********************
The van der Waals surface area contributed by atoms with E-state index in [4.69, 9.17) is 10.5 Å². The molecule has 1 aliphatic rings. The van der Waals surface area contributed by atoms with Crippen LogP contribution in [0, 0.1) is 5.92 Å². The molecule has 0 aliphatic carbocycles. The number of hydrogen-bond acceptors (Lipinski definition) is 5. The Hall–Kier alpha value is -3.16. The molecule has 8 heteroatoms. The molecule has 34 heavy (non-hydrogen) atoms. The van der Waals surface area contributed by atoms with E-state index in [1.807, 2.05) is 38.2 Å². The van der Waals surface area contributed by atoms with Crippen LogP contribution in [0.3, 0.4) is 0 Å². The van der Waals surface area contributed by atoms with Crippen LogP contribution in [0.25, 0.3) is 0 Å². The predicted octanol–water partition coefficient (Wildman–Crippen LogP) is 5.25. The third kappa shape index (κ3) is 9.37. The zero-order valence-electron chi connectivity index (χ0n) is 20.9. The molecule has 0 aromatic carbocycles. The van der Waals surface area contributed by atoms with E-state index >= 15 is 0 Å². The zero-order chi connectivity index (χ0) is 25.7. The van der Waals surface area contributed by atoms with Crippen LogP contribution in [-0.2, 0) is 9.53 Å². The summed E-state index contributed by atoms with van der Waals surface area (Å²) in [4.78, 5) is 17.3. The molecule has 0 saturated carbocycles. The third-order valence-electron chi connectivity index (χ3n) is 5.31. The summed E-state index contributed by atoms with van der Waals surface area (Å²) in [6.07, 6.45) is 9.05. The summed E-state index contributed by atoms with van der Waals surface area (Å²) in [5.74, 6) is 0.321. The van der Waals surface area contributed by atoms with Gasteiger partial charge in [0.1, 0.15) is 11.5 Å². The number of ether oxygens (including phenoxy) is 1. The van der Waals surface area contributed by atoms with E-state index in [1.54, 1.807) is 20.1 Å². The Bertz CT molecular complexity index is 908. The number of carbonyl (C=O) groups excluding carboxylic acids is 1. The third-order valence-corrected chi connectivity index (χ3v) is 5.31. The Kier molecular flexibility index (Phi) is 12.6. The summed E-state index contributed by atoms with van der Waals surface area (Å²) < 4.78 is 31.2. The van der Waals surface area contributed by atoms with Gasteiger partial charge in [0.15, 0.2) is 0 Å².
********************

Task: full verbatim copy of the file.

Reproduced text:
The van der Waals surface area contributed by atoms with E-state index in [4.69, 9.17) is 10.5 Å². The molecule has 1 aliphatic rings. The van der Waals surface area contributed by atoms with Crippen LogP contribution in [0, 0.1) is 5.92 Å². The molecule has 0 aliphatic carbocycles. The number of hydrogen-bond acceptors (Lipinski definition) is 5. The Hall–Kier alpha value is -3.16. The molecule has 8 heteroatoms. The molecule has 34 heavy (non-hydrogen) atoms. The van der Waals surface area contributed by atoms with E-state index in [1.807, 2.05) is 38.2 Å². The van der Waals surface area contributed by atoms with Crippen LogP contribution in [0.3, 0.4) is 0 Å². The van der Waals surface area contributed by atoms with Crippen LogP contribution in [0.25, 0.3) is 0 Å². The predicted octanol–water partition coefficient (Wildman–Crippen LogP) is 5.25. The third kappa shape index (κ3) is 9.37. The zero-order valence-electron chi connectivity index (χ0n) is 20.9. The molecule has 0 aromatic carbocycles. The van der Waals surface area contributed by atoms with E-state index >= 15 is 0 Å². The zero-order chi connectivity index (χ0) is 25.7. The van der Waals surface area contributed by atoms with Crippen LogP contribution in [-0.2, 0) is 9.53 Å². The summed E-state index contributed by atoms with van der Waals surface area (Å²) in [4.78, 5) is 17.3. The molecule has 0 saturated carbocycles. The third-order valence-electron chi connectivity index (χ3n) is 5.31. The summed E-state index contributed by atoms with van der Waals surface area (Å²) in [6.07, 6.45) is 9.05. The summed E-state index contributed by atoms with van der Waals surface area (Å²) in [5.74, 6) is 0.321. The van der Waals surface area contributed by atoms with Gasteiger partial charge in [0.1, 0.15) is 11.5 Å². The number of ether oxygens (including phenoxy) is 1. The van der Waals surface area contributed by atoms with E-state index in [1.54, 1.807) is 20.1 Å². The Bertz CT molecular complexity index is 908. The number of carbonyl (C=O) groups excluding carboxylic acids is 1. The third-order valence-corrected chi connectivity index (χ3v) is 5.31. The Kier molecular flexibility index (Phi) is 12.6. The summed E-state index contributed by atoms with van der Waals surface area (Å²) < 4.78 is 31.2. The van der Waals surface area contributed by atoms with Gasteiger partial charge in [0.15, 0.2) is 0 Å².